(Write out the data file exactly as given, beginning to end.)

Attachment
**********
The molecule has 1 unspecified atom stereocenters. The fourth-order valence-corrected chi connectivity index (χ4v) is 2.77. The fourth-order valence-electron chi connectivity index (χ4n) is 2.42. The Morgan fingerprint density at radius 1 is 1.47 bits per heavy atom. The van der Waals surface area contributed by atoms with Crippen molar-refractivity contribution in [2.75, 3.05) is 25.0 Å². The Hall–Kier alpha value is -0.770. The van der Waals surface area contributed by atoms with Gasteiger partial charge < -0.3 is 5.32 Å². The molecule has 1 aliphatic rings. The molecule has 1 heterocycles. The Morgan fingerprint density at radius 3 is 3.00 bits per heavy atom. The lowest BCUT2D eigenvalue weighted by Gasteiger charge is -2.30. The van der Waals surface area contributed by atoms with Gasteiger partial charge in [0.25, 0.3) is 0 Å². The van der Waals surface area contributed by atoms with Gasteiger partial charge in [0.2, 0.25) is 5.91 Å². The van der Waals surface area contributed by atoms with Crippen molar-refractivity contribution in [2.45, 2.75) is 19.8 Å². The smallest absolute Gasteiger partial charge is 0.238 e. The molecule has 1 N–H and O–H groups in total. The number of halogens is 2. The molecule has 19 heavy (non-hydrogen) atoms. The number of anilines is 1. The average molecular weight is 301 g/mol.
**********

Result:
The molecule has 1 unspecified atom stereocenters. The fourth-order valence-corrected chi connectivity index (χ4v) is 2.77. The fourth-order valence-electron chi connectivity index (χ4n) is 2.42. The Morgan fingerprint density at radius 1 is 1.47 bits per heavy atom. The van der Waals surface area contributed by atoms with Crippen molar-refractivity contribution in [2.75, 3.05) is 25.0 Å². The Hall–Kier alpha value is -0.770. The van der Waals surface area contributed by atoms with Gasteiger partial charge < -0.3 is 5.32 Å². The molecule has 1 aliphatic rings. The molecule has 1 heterocycles. The Morgan fingerprint density at radius 3 is 3.00 bits per heavy atom. The lowest BCUT2D eigenvalue weighted by Gasteiger charge is -2.30. The van der Waals surface area contributed by atoms with Gasteiger partial charge in [0.25, 0.3) is 0 Å². The van der Waals surface area contributed by atoms with Gasteiger partial charge in [0.2, 0.25) is 5.91 Å². The van der Waals surface area contributed by atoms with Crippen molar-refractivity contribution in [2.45, 2.75) is 19.8 Å². The smallest absolute Gasteiger partial charge is 0.238 e. The molecule has 1 N–H and O–H groups in total. The number of halogens is 2. The molecule has 19 heavy (non-hydrogen) atoms. The number of anilines is 1. The average molecular weight is 301 g/mol.